Re-Wilding the View

“In Wildness is the Preservation of the World” (Thoreau, “Walking”)

Just a few climate links for this lovely Saturday. I’m a climate voter, and the beauty of this Earth is one of the reasons. Why should I vote for anyone who won’t help protect what I love? And I think we should all enjoy it while it lasts. Meanwhile, there’s so much to learn, if we’re going to try to save the world together.

This short NASA animation shows what Ice loss in the Arctic really looks like. You can see the change accelerating.
https://www.youtube.com/watch?v=Fw7GfNR5PLA

According to a new study, climate change leads to higher winds and bigger ocean waves.
https://earther.gizmodo.com/the-oceans-biggest-waves-seem-to-getting-even-bigger-1834341669

How can society change, to help moderate the environmental changes we have set in motion (since we probably can’t stop them)?

From the side, I’m all about solutions. Lowering our CO2 emissions to zero would be a big first step in softening the coming changes. But the collapsing ecological webs in the ocean and on the land will need more than a lowering of CO2 levels to bring them back to a sustainable balance. Extinction of species, destruction of habitat, the loss of insects, acidification of oceans, coral bleaching…. This harsh set of over-lapping crises requires even deeper adaptation than a simple change in energy technology.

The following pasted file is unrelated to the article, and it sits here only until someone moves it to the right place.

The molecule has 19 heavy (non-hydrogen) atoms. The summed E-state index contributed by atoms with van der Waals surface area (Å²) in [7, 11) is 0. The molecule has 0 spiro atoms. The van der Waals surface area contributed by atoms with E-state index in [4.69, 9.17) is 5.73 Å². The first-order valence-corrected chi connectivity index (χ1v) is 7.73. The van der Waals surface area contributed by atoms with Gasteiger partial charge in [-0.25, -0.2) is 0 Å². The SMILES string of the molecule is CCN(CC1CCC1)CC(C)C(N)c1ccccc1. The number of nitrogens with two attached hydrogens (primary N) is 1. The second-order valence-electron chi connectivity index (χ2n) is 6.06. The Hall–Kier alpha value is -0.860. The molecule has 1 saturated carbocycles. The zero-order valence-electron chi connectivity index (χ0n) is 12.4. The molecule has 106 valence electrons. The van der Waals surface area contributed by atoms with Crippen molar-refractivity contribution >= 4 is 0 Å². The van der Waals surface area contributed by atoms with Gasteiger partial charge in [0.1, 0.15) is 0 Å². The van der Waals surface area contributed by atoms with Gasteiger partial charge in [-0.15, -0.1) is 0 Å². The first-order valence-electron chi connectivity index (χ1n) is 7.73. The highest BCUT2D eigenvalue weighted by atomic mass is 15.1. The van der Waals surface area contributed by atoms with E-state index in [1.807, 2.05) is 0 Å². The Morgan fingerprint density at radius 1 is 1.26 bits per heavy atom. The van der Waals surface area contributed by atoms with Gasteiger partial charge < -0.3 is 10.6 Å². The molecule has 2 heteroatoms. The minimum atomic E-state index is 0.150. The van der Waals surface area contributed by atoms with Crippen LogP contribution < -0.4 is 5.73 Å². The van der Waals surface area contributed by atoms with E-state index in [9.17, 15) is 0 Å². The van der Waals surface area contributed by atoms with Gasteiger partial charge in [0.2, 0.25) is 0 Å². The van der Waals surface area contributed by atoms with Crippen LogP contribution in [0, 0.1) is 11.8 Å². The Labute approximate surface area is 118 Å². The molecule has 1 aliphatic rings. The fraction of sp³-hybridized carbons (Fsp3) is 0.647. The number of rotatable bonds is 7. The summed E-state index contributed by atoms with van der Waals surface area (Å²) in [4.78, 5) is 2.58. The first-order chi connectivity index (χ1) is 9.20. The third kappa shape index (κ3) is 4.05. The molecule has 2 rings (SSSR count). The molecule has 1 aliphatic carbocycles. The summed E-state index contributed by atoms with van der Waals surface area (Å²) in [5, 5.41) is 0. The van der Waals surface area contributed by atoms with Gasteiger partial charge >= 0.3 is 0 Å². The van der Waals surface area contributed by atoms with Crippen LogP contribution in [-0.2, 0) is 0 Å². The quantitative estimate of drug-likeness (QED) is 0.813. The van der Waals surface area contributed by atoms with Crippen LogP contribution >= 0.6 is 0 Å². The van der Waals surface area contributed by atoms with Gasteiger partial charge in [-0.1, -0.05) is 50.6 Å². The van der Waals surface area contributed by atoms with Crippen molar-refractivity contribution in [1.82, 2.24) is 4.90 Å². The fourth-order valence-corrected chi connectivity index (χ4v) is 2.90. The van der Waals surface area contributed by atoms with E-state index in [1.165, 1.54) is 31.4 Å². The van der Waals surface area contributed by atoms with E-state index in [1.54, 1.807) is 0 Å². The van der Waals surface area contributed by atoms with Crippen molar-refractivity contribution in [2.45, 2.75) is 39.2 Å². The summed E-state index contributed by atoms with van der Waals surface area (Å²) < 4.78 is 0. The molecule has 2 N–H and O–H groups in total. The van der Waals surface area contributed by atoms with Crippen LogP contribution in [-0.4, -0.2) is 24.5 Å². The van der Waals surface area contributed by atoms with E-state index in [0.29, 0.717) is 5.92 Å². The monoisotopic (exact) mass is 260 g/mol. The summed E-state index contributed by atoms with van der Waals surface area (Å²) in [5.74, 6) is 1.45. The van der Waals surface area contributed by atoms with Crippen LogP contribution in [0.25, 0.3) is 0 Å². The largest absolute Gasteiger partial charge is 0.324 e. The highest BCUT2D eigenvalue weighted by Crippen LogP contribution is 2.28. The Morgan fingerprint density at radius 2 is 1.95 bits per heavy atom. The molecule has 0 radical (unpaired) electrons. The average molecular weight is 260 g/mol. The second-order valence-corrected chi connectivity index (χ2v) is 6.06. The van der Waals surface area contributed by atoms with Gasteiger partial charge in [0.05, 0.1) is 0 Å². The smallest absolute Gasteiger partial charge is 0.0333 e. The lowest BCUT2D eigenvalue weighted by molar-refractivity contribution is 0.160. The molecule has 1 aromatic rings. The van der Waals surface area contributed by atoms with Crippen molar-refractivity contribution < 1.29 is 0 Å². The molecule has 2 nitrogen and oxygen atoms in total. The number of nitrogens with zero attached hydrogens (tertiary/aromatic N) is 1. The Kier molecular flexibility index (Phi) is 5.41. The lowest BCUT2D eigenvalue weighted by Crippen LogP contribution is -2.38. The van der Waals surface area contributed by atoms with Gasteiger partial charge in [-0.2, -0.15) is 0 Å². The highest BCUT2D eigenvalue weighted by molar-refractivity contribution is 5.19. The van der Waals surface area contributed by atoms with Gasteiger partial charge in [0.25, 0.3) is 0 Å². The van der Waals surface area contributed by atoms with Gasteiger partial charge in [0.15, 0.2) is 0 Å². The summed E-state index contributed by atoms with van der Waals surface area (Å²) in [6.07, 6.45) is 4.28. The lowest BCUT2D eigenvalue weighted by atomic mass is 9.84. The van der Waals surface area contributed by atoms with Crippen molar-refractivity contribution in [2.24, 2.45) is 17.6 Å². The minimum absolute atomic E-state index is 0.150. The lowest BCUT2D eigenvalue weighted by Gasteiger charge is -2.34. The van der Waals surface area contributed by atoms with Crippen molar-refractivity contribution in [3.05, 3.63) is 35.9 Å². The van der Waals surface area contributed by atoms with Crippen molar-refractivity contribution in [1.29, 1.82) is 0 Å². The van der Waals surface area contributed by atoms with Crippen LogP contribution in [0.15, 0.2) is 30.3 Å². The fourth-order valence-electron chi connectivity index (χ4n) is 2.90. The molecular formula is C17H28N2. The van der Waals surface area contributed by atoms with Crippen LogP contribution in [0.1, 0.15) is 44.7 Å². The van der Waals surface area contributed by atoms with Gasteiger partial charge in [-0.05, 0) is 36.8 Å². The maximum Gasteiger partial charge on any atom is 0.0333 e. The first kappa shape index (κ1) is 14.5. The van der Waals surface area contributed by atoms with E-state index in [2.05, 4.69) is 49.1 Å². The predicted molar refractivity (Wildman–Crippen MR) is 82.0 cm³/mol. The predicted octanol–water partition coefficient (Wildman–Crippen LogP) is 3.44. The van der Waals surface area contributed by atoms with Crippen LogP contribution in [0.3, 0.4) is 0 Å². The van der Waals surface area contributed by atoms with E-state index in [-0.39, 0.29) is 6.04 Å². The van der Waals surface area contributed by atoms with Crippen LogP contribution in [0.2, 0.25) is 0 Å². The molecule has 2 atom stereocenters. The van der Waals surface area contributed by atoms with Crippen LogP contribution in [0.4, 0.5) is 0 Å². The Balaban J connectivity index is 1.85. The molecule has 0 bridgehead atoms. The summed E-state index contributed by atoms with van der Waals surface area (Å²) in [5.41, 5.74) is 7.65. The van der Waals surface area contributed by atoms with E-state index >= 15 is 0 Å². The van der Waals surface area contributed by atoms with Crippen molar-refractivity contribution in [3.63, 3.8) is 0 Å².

Re-wilding is an idea that has been circulating in sustainability and environmental discussions for some time. This interesting study looks at the idea from a scientific perspective.

https://science.sciencemag.org/content/364/6438/eaav5570

I’ll end for today on the good news. The Antarctic meltdown— which threatens to raise sea levels and alter global climate patterns— might slow down from natural processes. In only 250 to 300 years.
https://www.express.co.uk/news/science/1119690/Climate-change-NASA-global-warming-study-melting-ice-sea-level-Antarctica-ice-shelf

What a relief! I’ll sleep a lot better tonight over here on the side. After I follow Thoreau’s advice, and go for a good walk in the woods.

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